A further serious question concerns the future of personal Armenian goods and real estate. Will property be returned to the deportees, should they be allowed to return to their homes? Fundamentally speaking, this is solely a matter of real estate. This will be treated very differently in each of the districts. The Turks are masters of the art of keeping up appearances with regard to what is right. Generally, for example, a division of the fields did not take place. The properties, houses, fields, including the inventory, are called ‘Emval Mettrukke’, that is “property left behind”. Special committees were set up (so-called “Emval Mettrukke Committees” or Tasvieh Committee) that were given the task of putting matters in order. The inventory was usually “sold”. The houses, however, as far as they were not destroyed by the rabble, as happened in many places, and the fields are considered to be unsaleable and are held by the government, which leases them again every year. This avoids foreign intervention, which they appear to fear. In most cases, however, this procedure, which appears to protect the rights of the owners, is nothing more than liquidation by the state. As far as returning property to its former owners is concerned, this has happened, wholly or partly, in individual cases in some towns. But it was always achieved only surreptitiously by means of baksheesh or through personal connections. The entire matter can only be resolved by legal means. A regulation already exists allowing heirs of Armenians who died before deportation to take possession of their inheritance. Naturally, these are only individual cases. However, Preacher Christoffel became aware of about 5 or 6 such cases, in which the heirs actually achieved their goal after having overcome the usual harassments and by applying well-known means. Reckoning on a large scale could be carried out legally in a similar manner. A small, albeit not very agreeable consolation with regard to this matter is that the Armenians surpass the Turks in shrewdness and cunning in these matters as well, and may well achieve their goal more quickly in their own way than if foreigners took official steps. Germany, however, will have to use its influence here as well to create a legal foundation.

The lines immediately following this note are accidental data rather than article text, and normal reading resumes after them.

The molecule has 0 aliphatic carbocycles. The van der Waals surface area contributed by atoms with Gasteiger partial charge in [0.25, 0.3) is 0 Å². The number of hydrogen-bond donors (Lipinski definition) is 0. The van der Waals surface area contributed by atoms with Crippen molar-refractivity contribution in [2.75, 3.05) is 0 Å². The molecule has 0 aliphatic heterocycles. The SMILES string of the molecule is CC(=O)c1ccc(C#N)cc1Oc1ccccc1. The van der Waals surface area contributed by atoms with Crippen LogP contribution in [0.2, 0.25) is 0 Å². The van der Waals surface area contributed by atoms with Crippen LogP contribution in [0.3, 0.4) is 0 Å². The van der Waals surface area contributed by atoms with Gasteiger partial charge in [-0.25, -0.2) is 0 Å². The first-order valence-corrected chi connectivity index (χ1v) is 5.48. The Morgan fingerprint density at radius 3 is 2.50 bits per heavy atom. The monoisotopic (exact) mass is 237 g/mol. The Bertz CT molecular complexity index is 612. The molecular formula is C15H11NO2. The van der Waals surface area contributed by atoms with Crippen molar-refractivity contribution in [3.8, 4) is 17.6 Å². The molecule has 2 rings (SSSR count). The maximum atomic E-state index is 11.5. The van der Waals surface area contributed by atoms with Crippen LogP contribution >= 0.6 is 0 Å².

The return to Christianity of those converted to Islam.